I was the guest speaker at China Toastmasters in Taipei a few years ago.
My topic was The Crazy English Language.
I desperately wanted to be of use to these brave people. (Learning to speak in public is hard enough, let alone in your second language.)
So I sweated for three weeks to think of what I could say that would help them in their heroic efforts to master my mother tongue.
Nothing happened in my head that was remotely useful.
Then at 3pm on the day of the speech that was due to start at 6pm, it finally dawned on me what I should do.
I’d write a poem about the mistakes Chinese people make in English, and how they can avoid them.
I worked out there are four parts of speech that they typically scramble and cause us confusion:
- number, and
Iris told me why.
It’s because they don’t use these devices in Chinese.
For example, say a Chinese speaker is telling you about something happening yesterday, today or tomorrow.
They’ll establish which day it is right upfront, at the start of the sentence.
Then they’ll just stick with the normal present tense after that.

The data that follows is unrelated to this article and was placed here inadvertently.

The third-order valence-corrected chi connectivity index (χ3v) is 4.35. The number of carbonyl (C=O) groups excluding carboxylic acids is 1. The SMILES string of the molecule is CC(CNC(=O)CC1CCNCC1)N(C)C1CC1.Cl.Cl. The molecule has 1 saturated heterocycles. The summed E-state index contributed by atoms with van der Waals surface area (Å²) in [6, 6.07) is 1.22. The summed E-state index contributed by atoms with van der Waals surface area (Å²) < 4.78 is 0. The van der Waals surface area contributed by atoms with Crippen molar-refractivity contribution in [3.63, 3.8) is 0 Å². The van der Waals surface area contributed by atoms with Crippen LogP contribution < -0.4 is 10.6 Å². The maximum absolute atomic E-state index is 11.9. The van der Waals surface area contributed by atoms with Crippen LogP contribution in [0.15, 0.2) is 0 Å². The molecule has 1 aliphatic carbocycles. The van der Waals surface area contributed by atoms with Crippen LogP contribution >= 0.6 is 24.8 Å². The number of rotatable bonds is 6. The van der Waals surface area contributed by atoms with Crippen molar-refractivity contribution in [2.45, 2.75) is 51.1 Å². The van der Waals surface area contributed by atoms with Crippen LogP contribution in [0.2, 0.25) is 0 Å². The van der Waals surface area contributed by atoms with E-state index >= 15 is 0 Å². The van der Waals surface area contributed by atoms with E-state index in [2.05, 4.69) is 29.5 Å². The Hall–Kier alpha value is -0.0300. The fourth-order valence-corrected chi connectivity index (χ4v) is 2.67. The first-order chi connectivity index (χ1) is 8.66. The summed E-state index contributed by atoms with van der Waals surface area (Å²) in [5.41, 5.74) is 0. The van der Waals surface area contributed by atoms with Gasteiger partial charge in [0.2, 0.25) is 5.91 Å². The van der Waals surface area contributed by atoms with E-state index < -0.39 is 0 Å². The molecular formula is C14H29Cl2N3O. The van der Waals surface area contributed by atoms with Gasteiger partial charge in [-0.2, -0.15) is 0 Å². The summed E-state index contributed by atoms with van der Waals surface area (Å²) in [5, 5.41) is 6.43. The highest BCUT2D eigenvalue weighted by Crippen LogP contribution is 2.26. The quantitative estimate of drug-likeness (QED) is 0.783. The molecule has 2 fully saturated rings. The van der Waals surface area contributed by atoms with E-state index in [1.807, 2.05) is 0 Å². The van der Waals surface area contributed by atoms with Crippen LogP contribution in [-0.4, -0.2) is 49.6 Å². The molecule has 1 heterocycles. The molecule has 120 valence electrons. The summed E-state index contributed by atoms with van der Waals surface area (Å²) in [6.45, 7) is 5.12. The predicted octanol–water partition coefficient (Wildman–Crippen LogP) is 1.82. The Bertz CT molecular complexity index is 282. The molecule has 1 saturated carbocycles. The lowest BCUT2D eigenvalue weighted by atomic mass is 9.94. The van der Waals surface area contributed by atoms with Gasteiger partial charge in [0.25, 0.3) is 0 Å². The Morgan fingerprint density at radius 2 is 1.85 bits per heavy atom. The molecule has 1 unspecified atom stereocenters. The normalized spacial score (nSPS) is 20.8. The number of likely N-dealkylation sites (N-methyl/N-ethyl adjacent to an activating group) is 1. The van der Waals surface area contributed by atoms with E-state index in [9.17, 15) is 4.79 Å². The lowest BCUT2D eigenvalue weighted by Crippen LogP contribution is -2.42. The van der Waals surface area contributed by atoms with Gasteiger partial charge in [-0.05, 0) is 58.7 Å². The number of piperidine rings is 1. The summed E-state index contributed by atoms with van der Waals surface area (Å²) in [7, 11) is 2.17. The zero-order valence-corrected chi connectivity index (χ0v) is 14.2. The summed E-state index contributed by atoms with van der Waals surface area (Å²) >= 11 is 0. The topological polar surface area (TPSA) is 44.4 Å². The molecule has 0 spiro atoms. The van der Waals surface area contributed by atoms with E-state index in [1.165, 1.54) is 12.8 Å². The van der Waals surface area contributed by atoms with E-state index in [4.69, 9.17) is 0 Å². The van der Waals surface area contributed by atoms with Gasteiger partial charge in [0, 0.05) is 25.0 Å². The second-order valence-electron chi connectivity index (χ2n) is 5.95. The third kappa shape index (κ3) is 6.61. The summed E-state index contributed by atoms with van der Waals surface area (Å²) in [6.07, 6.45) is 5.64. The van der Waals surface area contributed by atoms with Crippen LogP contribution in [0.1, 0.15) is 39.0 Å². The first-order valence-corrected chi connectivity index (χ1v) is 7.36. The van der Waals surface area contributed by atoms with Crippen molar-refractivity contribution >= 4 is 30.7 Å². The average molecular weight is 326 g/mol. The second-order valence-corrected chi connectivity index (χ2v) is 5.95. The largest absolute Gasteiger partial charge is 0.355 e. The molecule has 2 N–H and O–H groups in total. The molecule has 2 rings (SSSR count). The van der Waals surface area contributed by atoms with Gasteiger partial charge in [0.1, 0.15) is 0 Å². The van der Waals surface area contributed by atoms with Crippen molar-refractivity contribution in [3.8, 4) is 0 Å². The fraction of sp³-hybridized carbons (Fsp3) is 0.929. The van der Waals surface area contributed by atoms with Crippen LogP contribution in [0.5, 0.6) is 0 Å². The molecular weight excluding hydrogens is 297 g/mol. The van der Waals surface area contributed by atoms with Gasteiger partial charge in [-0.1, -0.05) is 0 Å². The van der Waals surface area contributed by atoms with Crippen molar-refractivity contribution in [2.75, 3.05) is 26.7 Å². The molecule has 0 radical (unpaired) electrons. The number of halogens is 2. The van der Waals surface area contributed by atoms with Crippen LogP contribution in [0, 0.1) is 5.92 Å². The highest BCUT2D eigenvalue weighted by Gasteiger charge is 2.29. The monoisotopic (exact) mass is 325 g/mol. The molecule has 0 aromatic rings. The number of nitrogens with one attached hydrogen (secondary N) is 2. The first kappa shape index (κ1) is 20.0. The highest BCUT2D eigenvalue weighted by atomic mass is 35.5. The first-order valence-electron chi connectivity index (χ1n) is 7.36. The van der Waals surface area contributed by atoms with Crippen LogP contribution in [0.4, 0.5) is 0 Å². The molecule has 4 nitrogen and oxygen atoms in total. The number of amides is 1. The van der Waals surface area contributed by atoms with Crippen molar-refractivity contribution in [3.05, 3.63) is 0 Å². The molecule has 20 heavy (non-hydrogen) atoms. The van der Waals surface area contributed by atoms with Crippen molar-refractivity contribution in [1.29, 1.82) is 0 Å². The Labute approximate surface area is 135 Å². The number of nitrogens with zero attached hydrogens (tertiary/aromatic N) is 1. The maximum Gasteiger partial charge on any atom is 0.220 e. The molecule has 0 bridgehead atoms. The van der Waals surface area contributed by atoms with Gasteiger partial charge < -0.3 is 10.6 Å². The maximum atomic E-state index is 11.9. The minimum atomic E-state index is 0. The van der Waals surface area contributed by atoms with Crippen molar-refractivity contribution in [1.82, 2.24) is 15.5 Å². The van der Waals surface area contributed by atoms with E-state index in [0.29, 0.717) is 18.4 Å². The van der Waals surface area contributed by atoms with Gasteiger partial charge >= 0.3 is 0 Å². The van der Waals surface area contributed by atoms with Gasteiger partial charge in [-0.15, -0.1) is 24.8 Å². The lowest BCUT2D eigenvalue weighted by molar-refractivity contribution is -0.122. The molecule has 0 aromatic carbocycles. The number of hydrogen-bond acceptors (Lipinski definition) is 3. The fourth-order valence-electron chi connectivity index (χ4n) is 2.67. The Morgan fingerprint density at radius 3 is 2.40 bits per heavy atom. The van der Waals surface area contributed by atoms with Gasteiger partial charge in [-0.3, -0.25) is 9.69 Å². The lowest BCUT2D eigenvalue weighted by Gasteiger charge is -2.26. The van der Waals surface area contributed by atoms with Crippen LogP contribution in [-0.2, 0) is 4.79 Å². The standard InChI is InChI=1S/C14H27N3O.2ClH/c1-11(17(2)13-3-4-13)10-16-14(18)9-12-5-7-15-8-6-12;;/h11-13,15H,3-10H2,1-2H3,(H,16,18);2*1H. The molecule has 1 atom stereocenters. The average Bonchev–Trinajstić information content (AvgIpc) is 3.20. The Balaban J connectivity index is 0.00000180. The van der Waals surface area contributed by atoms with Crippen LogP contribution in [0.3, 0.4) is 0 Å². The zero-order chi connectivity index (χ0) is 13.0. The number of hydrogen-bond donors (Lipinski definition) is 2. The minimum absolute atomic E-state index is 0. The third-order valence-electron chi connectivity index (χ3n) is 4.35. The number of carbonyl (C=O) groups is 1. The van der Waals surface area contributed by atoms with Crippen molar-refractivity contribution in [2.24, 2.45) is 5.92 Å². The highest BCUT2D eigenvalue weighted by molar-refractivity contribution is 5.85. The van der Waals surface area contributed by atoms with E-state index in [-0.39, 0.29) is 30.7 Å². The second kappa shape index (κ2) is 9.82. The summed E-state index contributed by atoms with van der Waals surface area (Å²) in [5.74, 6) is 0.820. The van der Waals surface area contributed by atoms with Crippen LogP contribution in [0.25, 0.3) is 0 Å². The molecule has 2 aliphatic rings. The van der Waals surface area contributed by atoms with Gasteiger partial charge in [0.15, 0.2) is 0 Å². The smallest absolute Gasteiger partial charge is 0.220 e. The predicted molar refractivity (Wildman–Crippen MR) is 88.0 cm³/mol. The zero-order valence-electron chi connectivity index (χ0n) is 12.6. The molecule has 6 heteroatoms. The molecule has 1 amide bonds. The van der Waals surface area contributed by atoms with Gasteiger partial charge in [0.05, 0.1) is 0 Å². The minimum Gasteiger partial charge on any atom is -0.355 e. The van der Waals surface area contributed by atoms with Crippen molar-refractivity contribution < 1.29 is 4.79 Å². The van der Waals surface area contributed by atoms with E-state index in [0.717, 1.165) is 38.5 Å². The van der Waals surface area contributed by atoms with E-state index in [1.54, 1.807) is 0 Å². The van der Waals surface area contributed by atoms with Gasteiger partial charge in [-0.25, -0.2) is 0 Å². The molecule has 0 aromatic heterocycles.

They’ll say, “Yesterday I go to beach”.
They quite logically wonder why the stupid English speaker would want to bother with ‘went’ or ‘was going’, when ‘go’ is really all you need.
And if it’s tomorrow that you’re doing the going, why waste valuable brainpower putting together ‘I will go’ or ‘I will be going’?
‘I go’ works just fine there too.
(You’ll see they also see no need for a ‘the’.)
That, in short, is why Chinese speakers speak English in shorthand. They’re just being logical.
(Mind you, I’m not sure that logic always holds true. I had to politely correct my China Toastmasters introducer for saying, “Our next speaker, she is from New Zealand.”)
For those Taiwanese and Chinese friends who want to be more clearly understood in English, memorise this little rhyming checklist:
WASH your English
Was or will be?
A or the?
S or no S?
He or she?
© J Ansell 2004
If you’re a linguist with Chinese experience, you may wish to expand on this, as I’m by no means an expert.